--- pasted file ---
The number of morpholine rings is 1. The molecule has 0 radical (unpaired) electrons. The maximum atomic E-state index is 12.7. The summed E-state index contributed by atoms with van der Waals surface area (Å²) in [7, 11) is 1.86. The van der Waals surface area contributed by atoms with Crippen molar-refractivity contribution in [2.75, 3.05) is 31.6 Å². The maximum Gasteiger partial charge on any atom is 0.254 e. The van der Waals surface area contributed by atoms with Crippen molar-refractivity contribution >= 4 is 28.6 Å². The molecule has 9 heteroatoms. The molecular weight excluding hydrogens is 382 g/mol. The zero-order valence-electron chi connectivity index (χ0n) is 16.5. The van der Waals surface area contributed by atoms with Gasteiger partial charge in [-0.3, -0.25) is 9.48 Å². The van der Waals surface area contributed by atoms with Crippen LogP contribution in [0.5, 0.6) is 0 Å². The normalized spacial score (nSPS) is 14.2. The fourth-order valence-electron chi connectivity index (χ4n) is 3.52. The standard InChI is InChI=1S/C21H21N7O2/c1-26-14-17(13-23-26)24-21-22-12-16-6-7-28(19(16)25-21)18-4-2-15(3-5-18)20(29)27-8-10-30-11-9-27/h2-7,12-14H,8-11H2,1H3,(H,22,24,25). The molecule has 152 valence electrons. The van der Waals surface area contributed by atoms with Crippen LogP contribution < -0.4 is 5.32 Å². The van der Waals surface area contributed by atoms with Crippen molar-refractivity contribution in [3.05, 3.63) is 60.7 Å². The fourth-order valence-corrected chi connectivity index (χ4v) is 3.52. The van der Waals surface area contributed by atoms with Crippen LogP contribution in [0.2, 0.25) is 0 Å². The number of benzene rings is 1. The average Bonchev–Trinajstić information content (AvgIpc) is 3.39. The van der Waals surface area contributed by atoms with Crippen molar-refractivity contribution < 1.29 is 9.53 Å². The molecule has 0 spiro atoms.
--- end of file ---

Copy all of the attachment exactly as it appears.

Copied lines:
The number of morpholine rings is 1. The molecule has 0 radical (unpaired) electrons. The maximum atomic E-state index is 12.7. The summed E-state index contributed by atoms with van der Waals surface area (Å²) in [7, 11) is 1.86. The van der Waals surface area contributed by atoms with Crippen molar-refractivity contribution in [2.75, 3.05) is 31.6 Å². The maximum Gasteiger partial charge on any atom is 0.254 e. The van der Waals surface area contributed by atoms with Crippen molar-refractivity contribution >= 4 is 28.6 Å². The molecule has 9 heteroatoms. The molecular weight excluding hydrogens is 382 g/mol. The zero-order valence-electron chi connectivity index (χ0n) is 16.5. The van der Waals surface area contributed by atoms with Gasteiger partial charge in [-0.3, -0.25) is 9.48 Å². The van der Waals surface area contributed by atoms with Crippen LogP contribution in [0.5, 0.6) is 0 Å². The normalized spacial score (nSPS) is 14.2. The fourth-order valence-electron chi connectivity index (χ4n) is 3.52. The standard InChI is InChI=1S/C21H21N7O2/c1-26-14-17(13-23-26)24-21-22-12-16-6-7-28(19(16)25-21)18-4-2-15(3-5-18)20(29)27-8-10-30-11-9-27/h2-7,12-14H,8-11H2,1H3,(H,22,24,25). The molecule has 152 valence electrons. The van der Waals surface area contributed by atoms with Crippen LogP contribution < -0.4 is 5.32 Å². The van der Waals surface area contributed by atoms with Crippen molar-refractivity contribution in [3.05, 3.63) is 60.7 Å². The fourth-order valence-corrected chi connectivity index (χ4v) is 3.52. The van der Waals surface area contributed by atoms with Crippen LogP contribution in [0.2, 0.25) is 0 Å². The number of benzene rings is 1. The average Bonchev–Trinajstić information content (AvgIpc) is 3.39. The van der Waals surface area contributed by atoms with Crippen molar-refractivity contribution < 1.29 is 9.53 Å². The molecule has 0 spiro atoms.